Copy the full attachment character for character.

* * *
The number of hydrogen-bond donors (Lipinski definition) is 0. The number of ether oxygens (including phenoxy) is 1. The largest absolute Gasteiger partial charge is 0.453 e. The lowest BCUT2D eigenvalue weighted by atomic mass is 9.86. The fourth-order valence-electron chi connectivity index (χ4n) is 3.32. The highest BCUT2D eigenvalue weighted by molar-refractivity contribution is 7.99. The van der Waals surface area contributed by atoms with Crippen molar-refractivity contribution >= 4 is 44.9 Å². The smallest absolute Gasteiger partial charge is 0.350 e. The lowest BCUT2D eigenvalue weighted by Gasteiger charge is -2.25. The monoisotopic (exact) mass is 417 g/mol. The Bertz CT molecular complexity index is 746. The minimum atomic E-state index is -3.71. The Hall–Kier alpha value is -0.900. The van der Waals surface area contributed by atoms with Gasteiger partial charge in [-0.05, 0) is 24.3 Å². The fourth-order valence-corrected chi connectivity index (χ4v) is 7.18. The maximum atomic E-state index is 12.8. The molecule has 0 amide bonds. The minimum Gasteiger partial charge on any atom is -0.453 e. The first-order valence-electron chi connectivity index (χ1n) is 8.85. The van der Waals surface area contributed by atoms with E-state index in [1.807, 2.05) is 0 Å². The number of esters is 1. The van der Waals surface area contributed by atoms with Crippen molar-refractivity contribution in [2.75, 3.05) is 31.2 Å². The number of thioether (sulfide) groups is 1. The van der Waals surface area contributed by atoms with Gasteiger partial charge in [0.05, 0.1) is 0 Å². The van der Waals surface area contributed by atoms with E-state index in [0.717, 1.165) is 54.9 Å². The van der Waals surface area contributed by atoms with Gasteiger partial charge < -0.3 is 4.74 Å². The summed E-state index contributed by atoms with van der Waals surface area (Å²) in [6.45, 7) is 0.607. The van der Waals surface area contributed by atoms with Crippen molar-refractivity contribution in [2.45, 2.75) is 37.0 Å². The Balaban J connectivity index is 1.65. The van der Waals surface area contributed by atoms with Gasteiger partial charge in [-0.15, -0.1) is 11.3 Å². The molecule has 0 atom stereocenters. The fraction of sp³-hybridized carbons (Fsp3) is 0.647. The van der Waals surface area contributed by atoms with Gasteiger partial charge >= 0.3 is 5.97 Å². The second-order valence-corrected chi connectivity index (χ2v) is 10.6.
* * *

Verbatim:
The number of hydrogen-bond donors (Lipinski definition) is 0. The number of ether oxygens (including phenoxy) is 1. The largest absolute Gasteiger partial charge is 0.453 e. The lowest BCUT2D eigenvalue weighted by atomic mass is 9.86. The fourth-order valence-electron chi connectivity index (χ4n) is 3.32. The highest BCUT2D eigenvalue weighted by molar-refractivity contribution is 7.99. The van der Waals surface area contributed by atoms with Crippen molar-refractivity contribution >= 4 is 44.9 Å². The smallest absolute Gasteiger partial charge is 0.350 e. The lowest BCUT2D eigenvalue weighted by Gasteiger charge is -2.25. The monoisotopic (exact) mass is 417 g/mol. The Bertz CT molecular complexity index is 746. The minimum atomic E-state index is -3.71. The Hall–Kier alpha value is -0.900. The van der Waals surface area contributed by atoms with Gasteiger partial charge in [-0.05, 0) is 24.3 Å². The fourth-order valence-corrected chi connectivity index (χ4v) is 7.18. The maximum atomic E-state index is 12.8. The molecule has 0 amide bonds. The minimum Gasteiger partial charge on any atom is -0.453 e. The first-order valence-electron chi connectivity index (χ1n) is 8.85. The van der Waals surface area contributed by atoms with E-state index in [1.807, 2.05) is 0 Å². The number of esters is 1. The van der Waals surface area contributed by atoms with Crippen molar-refractivity contribution in [2.75, 3.05) is 31.2 Å². The number of thioether (sulfide) groups is 1. The van der Waals surface area contributed by atoms with Gasteiger partial charge in [0.05, 0.1) is 0 Å². The van der Waals surface area contributed by atoms with E-state index in [0.717, 1.165) is 54.9 Å². The van der Waals surface area contributed by atoms with Gasteiger partial charge < -0.3 is 4.74 Å². The summed E-state index contributed by atoms with van der Waals surface area (Å²) in [6.45, 7) is 0.607. The van der Waals surface area contributed by atoms with Crippen molar-refractivity contribution in [2.45, 2.75) is 37.0 Å². The Balaban J connectivity index is 1.65. The van der Waals surface area contributed by atoms with Gasteiger partial charge in [-0.15, -0.1) is 11.3 Å². The molecule has 0 atom stereocenters. The fraction of sp³-hybridized carbons (Fsp3) is 0.647. The van der Waals surface area contributed by atoms with Gasteiger partial charge >= 0.3 is 5.97 Å². The second-order valence-corrected chi connectivity index (χ2v) is 10.6.